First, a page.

Hydrogen

Rolls-Royce develops mtu hydrogen electrolyzer

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Rolls-Royce is developing mtu electrolyzers with a power output of up to 2 MW that can be scaled up to more than 100 MW.

Now the company has acquired a stake in Hoeller Electrolyzer, a specialized company that develops and manufactures the cell stack, the main component of the electrolyzer. The common goal of Rolls-Royce and Hoeller Electrolyzer is to develop a solution to produce hydrogen cheaply and on a large scale using green electricity. It is an ideal complement to an mtu microgrid. It creates the possibility to store and utilize solar and wind energy, thus making an important contribution to the energy transition.

Large-scale electrolysis works on the same principle as electrolysis experiments in physics and chemistry classes, in which two electrodes are suspended in a water bath: In an electrolyzer, water is broken down into its hydrogen and oxygen components by an electrochemical reaction. However, unlike the electrolysis experiment in physics or chemistry classes, here a membrane is used instead of electrodes. Current is passed through this membrane into the water, producing hydrogen at the negative cathode and oxygen at the positive anode. This process is carried out in a so-called cell, of which hundreds of units are stacked so that they produce the required amount of hydrogen as economically and efficiently as possible.

Why hydrogen?

“Because it contains no carbon and cannot produce harmful carbon dioxide (CO2) when powering fuel cells or hydrogen engines.” Sounds simple enough. The trick, however, is to ensure that no CO2 is produced during hydrogen production, as is partly the case when hydrogen is obtained from natural gas,” explained Armin Fürderer, head of net zero solutions at Rolls-Royce Power Systems.

This requires hydrogen to be “green” and produced without carbon emissions, which is where solar farms and wind turbines come into play, supplying the electrolyzers with CO2-free electricity. The hydrogen collected in the electrolyzers can be used in a variety of ways: In fuel cells, the hydrogen is used to re-generate electricity when needed. Or it is used to power hydrogen engines. Either way, the electricity can feed into the grid or be used to power vehicles or ships. On the other hand, green hydrogen can be used in industry and replace so-called gray hydrogen, i.e. hydrogen from natural gas.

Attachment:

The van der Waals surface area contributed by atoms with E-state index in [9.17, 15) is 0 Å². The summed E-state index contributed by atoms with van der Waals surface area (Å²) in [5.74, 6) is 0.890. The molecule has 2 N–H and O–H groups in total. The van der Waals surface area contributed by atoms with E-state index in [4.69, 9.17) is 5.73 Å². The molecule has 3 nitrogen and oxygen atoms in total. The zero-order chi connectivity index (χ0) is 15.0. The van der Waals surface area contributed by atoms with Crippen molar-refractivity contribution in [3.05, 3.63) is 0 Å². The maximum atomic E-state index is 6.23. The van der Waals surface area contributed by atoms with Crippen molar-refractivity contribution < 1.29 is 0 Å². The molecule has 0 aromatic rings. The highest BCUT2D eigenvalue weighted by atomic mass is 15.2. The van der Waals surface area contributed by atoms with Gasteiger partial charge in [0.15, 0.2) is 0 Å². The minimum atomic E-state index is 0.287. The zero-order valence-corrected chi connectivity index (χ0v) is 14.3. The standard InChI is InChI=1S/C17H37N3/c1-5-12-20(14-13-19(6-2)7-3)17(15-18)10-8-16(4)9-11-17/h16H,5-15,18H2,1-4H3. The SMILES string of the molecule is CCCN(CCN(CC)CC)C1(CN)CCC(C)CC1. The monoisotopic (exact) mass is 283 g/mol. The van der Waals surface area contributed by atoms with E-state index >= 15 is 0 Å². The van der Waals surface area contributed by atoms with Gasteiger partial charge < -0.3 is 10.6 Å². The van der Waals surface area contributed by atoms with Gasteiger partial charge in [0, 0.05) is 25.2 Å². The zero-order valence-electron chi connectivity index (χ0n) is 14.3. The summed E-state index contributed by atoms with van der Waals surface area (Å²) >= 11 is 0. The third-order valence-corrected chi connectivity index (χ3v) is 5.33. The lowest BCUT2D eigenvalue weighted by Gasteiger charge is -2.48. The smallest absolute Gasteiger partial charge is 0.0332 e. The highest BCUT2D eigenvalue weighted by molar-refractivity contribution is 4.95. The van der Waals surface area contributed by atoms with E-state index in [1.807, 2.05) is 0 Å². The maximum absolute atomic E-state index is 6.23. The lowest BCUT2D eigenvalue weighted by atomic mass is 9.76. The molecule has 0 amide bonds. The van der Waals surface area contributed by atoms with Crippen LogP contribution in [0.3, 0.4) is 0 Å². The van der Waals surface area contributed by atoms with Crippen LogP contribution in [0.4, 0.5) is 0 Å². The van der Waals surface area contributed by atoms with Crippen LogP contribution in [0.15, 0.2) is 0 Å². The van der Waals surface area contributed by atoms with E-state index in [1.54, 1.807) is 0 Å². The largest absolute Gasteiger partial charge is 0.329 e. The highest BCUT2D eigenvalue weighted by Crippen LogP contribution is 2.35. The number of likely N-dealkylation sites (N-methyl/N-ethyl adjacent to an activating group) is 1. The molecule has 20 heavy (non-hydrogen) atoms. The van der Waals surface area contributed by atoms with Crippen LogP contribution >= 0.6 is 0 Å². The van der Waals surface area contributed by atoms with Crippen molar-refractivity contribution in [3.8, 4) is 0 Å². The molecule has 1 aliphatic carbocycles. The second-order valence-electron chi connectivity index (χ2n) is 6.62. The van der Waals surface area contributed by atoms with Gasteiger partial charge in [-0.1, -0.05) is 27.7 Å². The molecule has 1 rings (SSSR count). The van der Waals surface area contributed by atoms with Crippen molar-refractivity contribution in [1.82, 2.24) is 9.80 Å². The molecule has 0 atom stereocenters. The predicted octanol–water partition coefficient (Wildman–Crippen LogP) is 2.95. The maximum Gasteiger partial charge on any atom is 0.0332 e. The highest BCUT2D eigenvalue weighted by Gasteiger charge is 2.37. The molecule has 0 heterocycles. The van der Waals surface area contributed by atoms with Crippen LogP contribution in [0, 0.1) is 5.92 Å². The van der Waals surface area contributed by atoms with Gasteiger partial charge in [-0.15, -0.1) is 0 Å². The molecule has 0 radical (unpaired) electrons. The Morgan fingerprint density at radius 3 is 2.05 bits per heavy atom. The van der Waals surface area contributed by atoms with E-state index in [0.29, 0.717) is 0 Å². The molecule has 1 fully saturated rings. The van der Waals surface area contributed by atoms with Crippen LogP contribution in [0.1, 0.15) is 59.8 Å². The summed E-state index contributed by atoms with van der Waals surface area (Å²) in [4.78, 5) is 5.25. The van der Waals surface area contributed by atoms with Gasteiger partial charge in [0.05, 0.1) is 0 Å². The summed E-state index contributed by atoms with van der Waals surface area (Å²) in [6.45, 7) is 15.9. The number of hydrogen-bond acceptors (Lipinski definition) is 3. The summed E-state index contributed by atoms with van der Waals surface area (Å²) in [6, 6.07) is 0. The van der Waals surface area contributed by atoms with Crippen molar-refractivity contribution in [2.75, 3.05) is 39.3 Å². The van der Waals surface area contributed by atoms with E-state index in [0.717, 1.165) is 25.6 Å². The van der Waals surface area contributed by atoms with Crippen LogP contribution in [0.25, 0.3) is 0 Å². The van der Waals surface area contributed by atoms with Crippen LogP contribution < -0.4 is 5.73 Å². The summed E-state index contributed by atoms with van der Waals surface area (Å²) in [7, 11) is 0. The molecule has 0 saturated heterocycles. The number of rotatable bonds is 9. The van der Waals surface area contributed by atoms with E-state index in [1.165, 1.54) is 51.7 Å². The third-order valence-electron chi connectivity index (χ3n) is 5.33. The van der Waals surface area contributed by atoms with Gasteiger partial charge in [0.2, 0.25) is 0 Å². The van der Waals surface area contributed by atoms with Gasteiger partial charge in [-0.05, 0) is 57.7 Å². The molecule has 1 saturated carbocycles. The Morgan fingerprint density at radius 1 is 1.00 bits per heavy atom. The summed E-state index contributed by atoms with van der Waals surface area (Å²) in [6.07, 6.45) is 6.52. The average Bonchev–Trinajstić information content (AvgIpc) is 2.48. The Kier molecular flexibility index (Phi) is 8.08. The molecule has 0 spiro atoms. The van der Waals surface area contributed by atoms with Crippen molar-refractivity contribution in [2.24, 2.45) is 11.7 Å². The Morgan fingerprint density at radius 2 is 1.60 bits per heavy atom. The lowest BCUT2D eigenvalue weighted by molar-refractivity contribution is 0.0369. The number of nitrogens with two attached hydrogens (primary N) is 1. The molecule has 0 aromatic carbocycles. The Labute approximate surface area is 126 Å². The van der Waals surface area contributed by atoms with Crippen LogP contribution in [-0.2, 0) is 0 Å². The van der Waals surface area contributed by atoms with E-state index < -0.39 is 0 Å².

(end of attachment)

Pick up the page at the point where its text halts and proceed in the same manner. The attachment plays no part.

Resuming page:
Combustion engines operate in a climate-neutral way

Another possibility is to use more energy from renewable sources to produce methanol from hydrogen and CO2 in the air. If this methanol is used in a future mtu methanol engine, the CO2 is released again, but in quantities equivalent to those extracted from the air during methanol production, meaning that the whole process is “net zero carbon”. The synthesis of other sustainable fuels, such as e-kerosene or e-diesel, is also possible with hydrogen. Thus, other sectors such as heavy transport or aviation can also be decarbonized.

There is still work to be done to make this process profitable. Stefan Höller, CEO and the ingenious mind behind Hoeller Elektrolyzer, wants to change that. “With our stack, it is going to be possible to produce hydrogen so economically that it was previously thought impossible,” he says.

Anything but a dream

The first mtu electrolyzer will soon be producing hydrogen. The development of the first mtu electrolyzer with a Hoeller cell has been underway for some time. It is scheduled to go into operation at the Friedrichshafen Validation Center in 2023, demonstrating the role an electrolyzer can play in the overall architecture of a microgrid. A first customer project is already planned for 2024. “We will be launching electrolyzers with several megawatts of power from the outset. A total output of more than 100 MW is conceivable by combining several electrolyzers,” says Armin Fürderer.

Nedim Husomanovic

Cooperation and innovation to expedite the development of low-carbon hydrogen

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